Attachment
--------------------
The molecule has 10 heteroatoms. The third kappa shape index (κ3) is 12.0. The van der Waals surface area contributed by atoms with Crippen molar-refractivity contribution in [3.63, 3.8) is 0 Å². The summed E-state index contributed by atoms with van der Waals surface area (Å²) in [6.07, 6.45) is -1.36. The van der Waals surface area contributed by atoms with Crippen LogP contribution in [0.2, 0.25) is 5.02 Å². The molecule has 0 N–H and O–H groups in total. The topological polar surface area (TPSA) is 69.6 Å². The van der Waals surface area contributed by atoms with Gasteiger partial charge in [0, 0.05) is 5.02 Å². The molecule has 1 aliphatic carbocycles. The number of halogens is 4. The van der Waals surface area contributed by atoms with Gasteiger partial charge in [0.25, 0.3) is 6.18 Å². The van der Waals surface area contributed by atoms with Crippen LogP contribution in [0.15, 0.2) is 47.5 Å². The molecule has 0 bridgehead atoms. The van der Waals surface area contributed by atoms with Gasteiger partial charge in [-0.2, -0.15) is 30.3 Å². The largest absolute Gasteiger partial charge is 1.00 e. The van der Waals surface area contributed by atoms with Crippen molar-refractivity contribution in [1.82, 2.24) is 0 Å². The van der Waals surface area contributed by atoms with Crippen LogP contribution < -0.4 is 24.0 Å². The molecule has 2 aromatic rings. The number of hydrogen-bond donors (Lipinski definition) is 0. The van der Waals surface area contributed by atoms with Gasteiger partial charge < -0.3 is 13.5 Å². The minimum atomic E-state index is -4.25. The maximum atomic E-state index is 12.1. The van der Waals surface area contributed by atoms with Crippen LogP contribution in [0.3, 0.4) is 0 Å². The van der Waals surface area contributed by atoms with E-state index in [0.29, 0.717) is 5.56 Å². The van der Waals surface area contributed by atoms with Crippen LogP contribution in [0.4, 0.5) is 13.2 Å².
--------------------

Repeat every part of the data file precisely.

The molecule has 10 heteroatoms. The third kappa shape index (κ3) is 12.0. The van der Waals surface area contributed by atoms with Crippen molar-refractivity contribution in [3.63, 3.8) is 0 Å². The summed E-state index contributed by atoms with van der Waals surface area (Å²) in [6.07, 6.45) is -1.36. The van der Waals surface area contributed by atoms with Crippen LogP contribution in [0.2, 0.25) is 5.02 Å². The molecule has 0 N–H and O–H groups in total. The topological polar surface area (TPSA) is 69.6 Å². The van der Waals surface area contributed by atoms with Gasteiger partial charge in [0, 0.05) is 5.02 Å². The molecule has 1 aliphatic carbocycles. The number of halogens is 4. The van der Waals surface area contributed by atoms with Gasteiger partial charge in [0.25, 0.3) is 6.18 Å². The van der Waals surface area contributed by atoms with Crippen LogP contribution in [0.15, 0.2) is 47.5 Å². The molecule has 0 bridgehead atoms. The van der Waals surface area contributed by atoms with Gasteiger partial charge in [-0.2, -0.15) is 30.3 Å². The largest absolute Gasteiger partial charge is 1.00 e. The van der Waals surface area contributed by atoms with Crippen molar-refractivity contribution in [1.82, 2.24) is 0 Å². The van der Waals surface area contributed by atoms with Crippen LogP contribution < -0.4 is 24.0 Å². The molecule has 2 aromatic rings. The number of hydrogen-bond donors (Lipinski definition) is 0. The van der Waals surface area contributed by atoms with Gasteiger partial charge < -0.3 is 13.5 Å². The minimum atomic E-state index is -4.25. The maximum atomic E-state index is 12.1. The van der Waals surface area contributed by atoms with Crippen LogP contribution in [0.3, 0.4) is 0 Å². The van der Waals surface area contributed by atoms with E-state index in [0.29, 0.717) is 5.56 Å². The van der Waals surface area contributed by atoms with Crippen LogP contribution in [0.4, 0.5) is 13.2 Å².